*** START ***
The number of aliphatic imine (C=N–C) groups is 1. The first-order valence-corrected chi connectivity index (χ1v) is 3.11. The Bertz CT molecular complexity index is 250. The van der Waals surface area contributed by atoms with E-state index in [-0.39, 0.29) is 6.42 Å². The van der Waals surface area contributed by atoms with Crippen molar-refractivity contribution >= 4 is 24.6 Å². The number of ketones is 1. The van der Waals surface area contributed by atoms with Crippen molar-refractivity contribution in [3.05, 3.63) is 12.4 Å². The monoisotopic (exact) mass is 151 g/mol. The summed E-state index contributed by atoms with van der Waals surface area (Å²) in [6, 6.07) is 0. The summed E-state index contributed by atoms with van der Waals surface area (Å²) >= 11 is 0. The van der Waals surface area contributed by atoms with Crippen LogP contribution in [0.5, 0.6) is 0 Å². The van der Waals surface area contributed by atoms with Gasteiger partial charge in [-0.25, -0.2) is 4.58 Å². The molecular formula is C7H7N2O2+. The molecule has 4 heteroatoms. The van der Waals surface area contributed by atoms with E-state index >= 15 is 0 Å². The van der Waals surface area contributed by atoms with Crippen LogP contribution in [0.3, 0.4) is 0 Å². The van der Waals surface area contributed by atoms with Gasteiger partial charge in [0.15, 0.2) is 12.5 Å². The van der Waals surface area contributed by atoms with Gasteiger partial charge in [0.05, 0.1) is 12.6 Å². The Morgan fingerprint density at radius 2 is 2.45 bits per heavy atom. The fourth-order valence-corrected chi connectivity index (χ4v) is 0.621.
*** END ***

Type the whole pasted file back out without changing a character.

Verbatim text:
The number of aliphatic imine (C=N–C) groups is 1. The first-order valence-corrected chi connectivity index (χ1v) is 3.11. The Bertz CT molecular complexity index is 250. The van der Waals surface area contributed by atoms with E-state index in [-0.39, 0.29) is 6.42 Å². The van der Waals surface area contributed by atoms with Crippen molar-refractivity contribution >= 4 is 24.6 Å². The number of ketones is 1. The van der Waals surface area contributed by atoms with Crippen molar-refractivity contribution in [3.05, 3.63) is 12.4 Å². The monoisotopic (exact) mass is 151 g/mol. The summed E-state index contributed by atoms with van der Waals surface area (Å²) in [6, 6.07) is 0. The summed E-state index contributed by atoms with van der Waals surface area (Å²) >= 11 is 0. The van der Waals surface area contributed by atoms with Crippen LogP contribution in [0.5, 0.6) is 0 Å². The van der Waals surface area contributed by atoms with Gasteiger partial charge in [-0.25, -0.2) is 4.58 Å². The molecular formula is C7H7N2O2+. The molecule has 4 heteroatoms. The van der Waals surface area contributed by atoms with E-state index >= 15 is 0 Å². The van der Waals surface area contributed by atoms with Crippen LogP contribution in [0.3, 0.4) is 0 Å². The van der Waals surface area contributed by atoms with Gasteiger partial charge in [0.15, 0.2) is 12.5 Å². The van der Waals surface area contributed by atoms with Gasteiger partial charge in [0.05, 0.1) is 12.6 Å². The Morgan fingerprint density at radius 2 is 2.45 bits per heavy atom. The fourth-order valence-corrected chi connectivity index (χ4v) is 0.621.